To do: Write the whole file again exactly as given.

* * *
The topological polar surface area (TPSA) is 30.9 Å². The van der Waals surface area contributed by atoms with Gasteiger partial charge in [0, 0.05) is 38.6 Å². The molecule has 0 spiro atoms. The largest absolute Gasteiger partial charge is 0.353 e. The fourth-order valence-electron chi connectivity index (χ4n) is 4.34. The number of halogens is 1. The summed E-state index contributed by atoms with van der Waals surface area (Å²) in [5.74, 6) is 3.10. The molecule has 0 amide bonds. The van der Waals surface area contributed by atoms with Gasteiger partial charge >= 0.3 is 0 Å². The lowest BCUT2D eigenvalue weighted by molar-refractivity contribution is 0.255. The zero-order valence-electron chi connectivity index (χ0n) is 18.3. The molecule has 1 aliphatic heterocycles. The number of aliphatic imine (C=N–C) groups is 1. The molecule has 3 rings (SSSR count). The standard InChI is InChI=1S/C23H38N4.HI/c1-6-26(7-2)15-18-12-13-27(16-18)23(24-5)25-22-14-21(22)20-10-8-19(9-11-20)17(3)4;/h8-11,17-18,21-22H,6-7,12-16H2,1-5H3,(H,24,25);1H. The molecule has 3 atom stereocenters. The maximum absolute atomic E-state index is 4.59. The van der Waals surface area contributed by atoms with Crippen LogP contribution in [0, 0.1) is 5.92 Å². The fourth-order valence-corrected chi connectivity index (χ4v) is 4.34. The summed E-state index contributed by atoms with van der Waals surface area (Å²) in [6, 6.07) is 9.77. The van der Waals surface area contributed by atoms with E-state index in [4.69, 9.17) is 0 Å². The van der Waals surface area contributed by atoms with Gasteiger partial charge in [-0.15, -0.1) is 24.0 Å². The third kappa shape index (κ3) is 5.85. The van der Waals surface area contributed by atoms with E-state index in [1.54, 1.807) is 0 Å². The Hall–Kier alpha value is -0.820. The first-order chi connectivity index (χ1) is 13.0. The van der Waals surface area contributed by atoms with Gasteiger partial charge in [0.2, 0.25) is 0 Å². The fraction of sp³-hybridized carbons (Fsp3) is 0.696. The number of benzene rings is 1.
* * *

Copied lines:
The topological polar surface area (TPSA) is 30.9 Å². The van der Waals surface area contributed by atoms with Gasteiger partial charge in [0, 0.05) is 38.6 Å². The molecule has 0 spiro atoms. The largest absolute Gasteiger partial charge is 0.353 e. The fourth-order valence-electron chi connectivity index (χ4n) is 4.34. The number of halogens is 1. The summed E-state index contributed by atoms with van der Waals surface area (Å²) in [5.74, 6) is 3.10. The molecule has 0 amide bonds. The van der Waals surface area contributed by atoms with Gasteiger partial charge >= 0.3 is 0 Å². The lowest BCUT2D eigenvalue weighted by molar-refractivity contribution is 0.255. The zero-order valence-electron chi connectivity index (χ0n) is 18.3. The molecule has 1 aliphatic heterocycles. The number of aliphatic imine (C=N–C) groups is 1. The molecule has 3 rings (SSSR count). The standard InChI is InChI=1S/C23H38N4.HI/c1-6-26(7-2)15-18-12-13-27(16-18)23(24-5)25-22-14-21(22)20-10-8-19(9-11-20)17(3)4;/h8-11,17-18,21-22H,6-7,12-16H2,1-5H3,(H,24,25);1H. The molecule has 3 atom stereocenters. The maximum absolute atomic E-state index is 4.59. The van der Waals surface area contributed by atoms with Crippen LogP contribution in [0, 0.1) is 5.92 Å². The fourth-order valence-corrected chi connectivity index (χ4v) is 4.34. The summed E-state index contributed by atoms with van der Waals surface area (Å²) in [6, 6.07) is 9.77. The van der Waals surface area contributed by atoms with E-state index in [4.69, 9.17) is 0 Å². The van der Waals surface area contributed by atoms with Gasteiger partial charge in [-0.15, -0.1) is 24.0 Å². The third kappa shape index (κ3) is 5.85. The van der Waals surface area contributed by atoms with E-state index in [1.54, 1.807) is 0 Å². The Hall–Kier alpha value is -0.820. The first-order chi connectivity index (χ1) is 13.0. The van der Waals surface area contributed by atoms with Gasteiger partial charge in [0.2, 0.25) is 0 Å². The fraction of sp³-hybridized carbons (Fsp3) is 0.696. The number of benzene rings is 1.